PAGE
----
Treatment.  The mainstay treatment is corticosteroids.  However, due to chronic airway changes, some adult asthmatics will respond poorly to corticosteroids.  This may require creative treatment options that may vary from patient to patient.  Also complicating treatment are other chronic diseases that may be present.

    Co-Morbidities.  Adults tend to have other ailments due to aging or environmental exposure. Examples include COPD, heart disease, diabetes, hypertension, sinusitis, upper respiratory infections, and nasal polyps. These may make asthma difficult to treat and control.  Some cause breathing trouble, making an asthma diagnosis difficult.  

  • Remission.  It’s a myth that a person can outgrow their asthma.  However, some children do seem to have their asthma disappear for a while, or go into remission, as they grow older. This is less likely to occur among those diagnosed in adulthood.  This may be due to the greater likelihood of chronic airway changes developing in adults. It may also be due to other factors yet unknown.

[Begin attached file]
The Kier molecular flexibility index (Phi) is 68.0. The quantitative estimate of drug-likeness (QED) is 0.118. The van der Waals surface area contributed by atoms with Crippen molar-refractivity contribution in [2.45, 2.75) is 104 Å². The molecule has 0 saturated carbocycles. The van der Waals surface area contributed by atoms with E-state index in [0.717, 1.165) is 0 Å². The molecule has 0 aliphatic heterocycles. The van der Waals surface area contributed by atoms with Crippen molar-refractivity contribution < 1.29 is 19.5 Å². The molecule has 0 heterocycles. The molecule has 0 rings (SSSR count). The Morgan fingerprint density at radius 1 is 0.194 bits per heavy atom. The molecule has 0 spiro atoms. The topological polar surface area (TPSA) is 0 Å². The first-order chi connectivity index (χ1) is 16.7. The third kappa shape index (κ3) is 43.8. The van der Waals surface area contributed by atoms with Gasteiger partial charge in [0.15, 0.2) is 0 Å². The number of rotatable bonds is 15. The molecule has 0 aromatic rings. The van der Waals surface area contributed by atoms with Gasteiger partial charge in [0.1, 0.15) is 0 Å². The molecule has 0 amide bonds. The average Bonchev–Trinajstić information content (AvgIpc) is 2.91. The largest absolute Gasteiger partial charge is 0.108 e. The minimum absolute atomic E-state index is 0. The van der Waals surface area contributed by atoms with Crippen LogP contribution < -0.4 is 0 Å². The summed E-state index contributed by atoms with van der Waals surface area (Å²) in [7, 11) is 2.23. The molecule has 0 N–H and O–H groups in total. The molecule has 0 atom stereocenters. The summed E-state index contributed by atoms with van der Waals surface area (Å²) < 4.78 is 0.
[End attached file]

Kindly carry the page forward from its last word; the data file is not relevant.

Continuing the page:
Confusion.  Asthma was once thought to be a disease of childhood.  This meant that most cases of AOA were misdiagnosed as some other lung disease, such as COPD.  More than likely this lead to suboptimal treatment.  With improved wisdom, physicians are now much better at both diagnosing and treating adult asthma.

    Conclusion.  It’s important for physicians to understand the difference between childhood and adult onset asthma.  When a person develops a disease it may impact how it is diagnosed and what treatment options will work best.   
  • Childhood Asthma.

  • Childhood Onset Asthma (COA) is the term used to describe cases of asthma that are diagnosed before the age of 20. While asthma may be diagnosed at any age, most children are diagnosed by the age of five. This is mainly due to the nature of childhood asthma, which usually tends to be allergic.